Hammer Time: Growing Up, Growing Fast

Steven Lang
by Steven Lang

Our oldest daughter is in fifth grade. It scares me that in only four short years she will be able to drive one of our cars. Ten years from now she will be as old as I was when I met my wife for the first time. Is she finally growing up? Am I beginning to grow old? Who thought middle aged life would be so damn intense?

Like any Dad, I want to plan a few things for her. On one side I don’t want her to become in terminal need of ‘Economic Outpatient Care’. She has to establish her own merits and foundations.

But I also want her to have the freedom to focus on what’s important. School, learning about life far beyond the classroom, and the ultimate freedom to pursue what interests her without having to deal with the modern day debt trap.As much as I love cars, I realize that interests rarely pass down through the generations. Cars are nothing more than debtful transportation appliances for most folks. So here’s what my wife and I plan on doing for our daughter … car wise.

The first year of driving is usually the hardest time for teenagers. I remember my Mom barking out her ‘pearls of wisdom’ even before I turned the key. Drove me nuts. To help alleviate this ‘parent reflex’ I’ll probably have the two of us spend some time at a parking lot so that we both can get used to each other.

I’m not sure if I will teach other how to drive a stick off the bat. Some folks need confidence behind the wheel before they can begin mastering that art. I think two pedals and one steering wheel may be more than enough. If sticks are still widely available for cheap cars, I may teach her how to use one later on. But nothing’s guaranteed.

Then again, will she even get a license? The real crossroads will come when she graduates from high school. Will she then need a car for college? If she attends a ‘commuter school’ I may just give her something of her own at that point. I expect her to contribute some money to her car.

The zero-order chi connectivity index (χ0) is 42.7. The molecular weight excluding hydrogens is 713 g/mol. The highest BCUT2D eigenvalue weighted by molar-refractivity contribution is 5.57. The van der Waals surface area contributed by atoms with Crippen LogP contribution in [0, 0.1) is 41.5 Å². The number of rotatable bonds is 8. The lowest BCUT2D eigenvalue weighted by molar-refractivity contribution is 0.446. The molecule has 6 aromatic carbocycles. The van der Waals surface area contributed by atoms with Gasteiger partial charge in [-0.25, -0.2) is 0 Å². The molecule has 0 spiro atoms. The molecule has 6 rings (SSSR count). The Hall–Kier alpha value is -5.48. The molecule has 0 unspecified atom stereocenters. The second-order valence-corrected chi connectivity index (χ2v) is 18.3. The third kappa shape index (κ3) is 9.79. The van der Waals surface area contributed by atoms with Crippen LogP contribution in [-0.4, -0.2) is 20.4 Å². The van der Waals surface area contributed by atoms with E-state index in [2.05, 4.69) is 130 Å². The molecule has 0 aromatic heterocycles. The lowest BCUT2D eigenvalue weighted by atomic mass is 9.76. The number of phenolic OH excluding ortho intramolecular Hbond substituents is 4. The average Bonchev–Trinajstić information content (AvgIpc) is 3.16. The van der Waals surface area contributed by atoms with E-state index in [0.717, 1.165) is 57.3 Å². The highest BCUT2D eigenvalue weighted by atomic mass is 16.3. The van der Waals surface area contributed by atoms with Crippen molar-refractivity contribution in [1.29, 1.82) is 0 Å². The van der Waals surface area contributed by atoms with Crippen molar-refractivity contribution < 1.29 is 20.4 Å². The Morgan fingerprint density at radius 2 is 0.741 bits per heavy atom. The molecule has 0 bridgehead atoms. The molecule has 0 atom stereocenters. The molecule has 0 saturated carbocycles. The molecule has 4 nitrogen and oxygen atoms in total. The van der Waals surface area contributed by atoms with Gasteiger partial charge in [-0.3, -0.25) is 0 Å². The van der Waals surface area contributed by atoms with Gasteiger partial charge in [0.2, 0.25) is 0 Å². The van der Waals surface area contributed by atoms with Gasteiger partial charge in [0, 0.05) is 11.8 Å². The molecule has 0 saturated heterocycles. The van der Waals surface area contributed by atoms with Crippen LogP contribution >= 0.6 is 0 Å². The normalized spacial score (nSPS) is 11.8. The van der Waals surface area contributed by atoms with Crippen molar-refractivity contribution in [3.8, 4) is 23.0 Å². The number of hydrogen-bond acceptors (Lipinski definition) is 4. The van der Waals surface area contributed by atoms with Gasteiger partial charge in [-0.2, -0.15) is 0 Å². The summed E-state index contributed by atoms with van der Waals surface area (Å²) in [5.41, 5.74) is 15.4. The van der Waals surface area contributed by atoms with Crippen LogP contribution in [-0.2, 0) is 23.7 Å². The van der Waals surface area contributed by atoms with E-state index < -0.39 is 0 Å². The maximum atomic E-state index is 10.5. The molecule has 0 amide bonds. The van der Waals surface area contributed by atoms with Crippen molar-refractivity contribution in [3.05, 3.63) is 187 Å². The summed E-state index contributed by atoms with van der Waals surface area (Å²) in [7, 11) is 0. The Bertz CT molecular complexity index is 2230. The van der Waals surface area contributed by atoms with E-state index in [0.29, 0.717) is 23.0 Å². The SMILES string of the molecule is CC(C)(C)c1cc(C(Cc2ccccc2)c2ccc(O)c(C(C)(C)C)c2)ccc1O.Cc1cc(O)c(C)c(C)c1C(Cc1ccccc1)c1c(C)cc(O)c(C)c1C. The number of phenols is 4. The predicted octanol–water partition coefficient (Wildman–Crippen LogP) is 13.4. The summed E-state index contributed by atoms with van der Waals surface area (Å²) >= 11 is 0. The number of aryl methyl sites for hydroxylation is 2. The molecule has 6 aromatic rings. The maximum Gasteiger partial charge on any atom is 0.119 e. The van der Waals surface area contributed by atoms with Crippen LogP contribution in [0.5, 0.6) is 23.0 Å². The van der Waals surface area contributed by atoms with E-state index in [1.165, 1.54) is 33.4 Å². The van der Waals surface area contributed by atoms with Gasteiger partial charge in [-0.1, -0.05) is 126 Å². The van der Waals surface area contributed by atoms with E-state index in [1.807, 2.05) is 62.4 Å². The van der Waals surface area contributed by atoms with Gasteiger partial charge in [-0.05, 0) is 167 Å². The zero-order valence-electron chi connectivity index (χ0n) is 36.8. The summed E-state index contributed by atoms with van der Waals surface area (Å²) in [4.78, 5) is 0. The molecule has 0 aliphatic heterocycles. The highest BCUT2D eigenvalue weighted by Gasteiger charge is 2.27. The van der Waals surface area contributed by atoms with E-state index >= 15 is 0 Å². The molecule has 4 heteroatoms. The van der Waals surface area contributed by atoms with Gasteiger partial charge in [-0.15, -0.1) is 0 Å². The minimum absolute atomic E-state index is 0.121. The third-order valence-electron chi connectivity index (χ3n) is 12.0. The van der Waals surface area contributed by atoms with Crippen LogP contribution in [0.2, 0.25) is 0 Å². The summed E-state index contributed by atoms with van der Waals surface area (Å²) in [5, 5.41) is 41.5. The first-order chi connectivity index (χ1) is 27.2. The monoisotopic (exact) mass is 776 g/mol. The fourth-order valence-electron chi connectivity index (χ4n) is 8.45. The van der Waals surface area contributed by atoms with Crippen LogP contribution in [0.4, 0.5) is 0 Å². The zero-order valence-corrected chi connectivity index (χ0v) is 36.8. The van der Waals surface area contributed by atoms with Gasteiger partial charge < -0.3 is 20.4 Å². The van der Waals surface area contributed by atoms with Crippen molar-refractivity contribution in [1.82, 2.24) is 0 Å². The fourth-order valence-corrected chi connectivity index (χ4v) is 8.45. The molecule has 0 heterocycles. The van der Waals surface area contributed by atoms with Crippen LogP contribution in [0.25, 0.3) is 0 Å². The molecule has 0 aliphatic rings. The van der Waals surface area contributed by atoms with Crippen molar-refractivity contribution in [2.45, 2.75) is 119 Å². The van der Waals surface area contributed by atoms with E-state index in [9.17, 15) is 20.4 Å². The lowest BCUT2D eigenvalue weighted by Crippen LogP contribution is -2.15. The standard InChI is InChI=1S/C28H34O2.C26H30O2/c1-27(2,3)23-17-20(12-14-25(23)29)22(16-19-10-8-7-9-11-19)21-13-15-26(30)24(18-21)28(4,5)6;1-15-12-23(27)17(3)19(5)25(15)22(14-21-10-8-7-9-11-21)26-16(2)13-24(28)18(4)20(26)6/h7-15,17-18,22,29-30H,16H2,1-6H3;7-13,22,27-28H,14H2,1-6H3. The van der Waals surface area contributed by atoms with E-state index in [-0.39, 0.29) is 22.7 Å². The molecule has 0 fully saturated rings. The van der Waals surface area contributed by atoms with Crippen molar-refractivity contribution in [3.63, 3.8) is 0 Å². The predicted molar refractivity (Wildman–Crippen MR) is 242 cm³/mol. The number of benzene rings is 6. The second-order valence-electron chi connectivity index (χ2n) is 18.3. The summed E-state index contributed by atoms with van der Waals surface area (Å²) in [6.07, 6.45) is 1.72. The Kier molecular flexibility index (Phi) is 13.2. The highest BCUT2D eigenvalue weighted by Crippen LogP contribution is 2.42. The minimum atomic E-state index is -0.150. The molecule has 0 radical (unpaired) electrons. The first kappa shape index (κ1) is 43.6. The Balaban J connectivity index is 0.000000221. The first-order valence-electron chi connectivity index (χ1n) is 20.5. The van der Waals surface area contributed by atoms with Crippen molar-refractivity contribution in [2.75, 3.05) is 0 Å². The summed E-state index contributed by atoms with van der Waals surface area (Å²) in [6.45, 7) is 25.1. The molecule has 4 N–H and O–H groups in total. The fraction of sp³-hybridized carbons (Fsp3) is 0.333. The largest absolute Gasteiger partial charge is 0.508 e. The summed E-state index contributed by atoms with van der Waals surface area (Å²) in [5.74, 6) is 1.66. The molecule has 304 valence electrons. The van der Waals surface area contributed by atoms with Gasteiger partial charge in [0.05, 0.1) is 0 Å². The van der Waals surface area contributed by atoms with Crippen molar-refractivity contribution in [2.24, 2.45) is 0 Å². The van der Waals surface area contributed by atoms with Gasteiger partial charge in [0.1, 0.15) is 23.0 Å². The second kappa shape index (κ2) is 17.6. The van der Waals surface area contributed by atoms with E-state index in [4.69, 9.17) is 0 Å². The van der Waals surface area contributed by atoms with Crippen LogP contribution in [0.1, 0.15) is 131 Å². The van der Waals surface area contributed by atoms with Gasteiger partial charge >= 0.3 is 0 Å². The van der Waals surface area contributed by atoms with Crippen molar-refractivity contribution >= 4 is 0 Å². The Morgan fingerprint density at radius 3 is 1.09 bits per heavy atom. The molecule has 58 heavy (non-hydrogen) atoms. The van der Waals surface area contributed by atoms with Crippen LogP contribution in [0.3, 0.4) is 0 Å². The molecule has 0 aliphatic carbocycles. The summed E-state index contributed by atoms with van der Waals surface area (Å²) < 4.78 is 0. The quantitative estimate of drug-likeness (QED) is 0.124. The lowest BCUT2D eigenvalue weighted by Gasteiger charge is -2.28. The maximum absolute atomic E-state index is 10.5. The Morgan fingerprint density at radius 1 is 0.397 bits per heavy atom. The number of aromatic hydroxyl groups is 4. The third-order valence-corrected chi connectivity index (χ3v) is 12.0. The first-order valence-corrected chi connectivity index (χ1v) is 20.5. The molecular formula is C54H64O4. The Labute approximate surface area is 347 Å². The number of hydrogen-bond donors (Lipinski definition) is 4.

The balance is almost always the parents responsibility; especially since cheap cars aren’t common anymore. If she gives a little bit though, at least my daughter will have a sense of achievement and responsibility in owning the car. I would want her to enjoy the freedom to travel without feeling like the bank of M&D has been nothing more than a ‘parental credit card’ that gives her things.

By that time I will hopefully have taught her the basics of maintenance and car care. It won’t be rocket science. Just by teaching the basics, you can give a young person an amazing level of confidence and self-reliance. How to check and change oil. How to check and change coolant. Replacing air filters. Changing tires. Everything but the tires we can do at gas stations and parts stores.


That is if she doesn’t end up dumping all this on me, her brother and/or her boyfriend. Which is probably what will happen.

Her automotive future may be nothing more than a non-event. Most colleges may ban student cars from campus altogether. Gas may go to $8 a gallon. Who knows? She may decide that a life without cars may be a better one. All this future prognosticating by a person with the best of intentions may simply go to waste.

But barring all those little chickens coming to roost, I will try to teach my kid how to make her car a long-term keeper. Either that or something else. Maybe a bike. Maybe investing. The high school class of 2019 is far into the future. Isn’t it?

Steven Lang
Steven Lang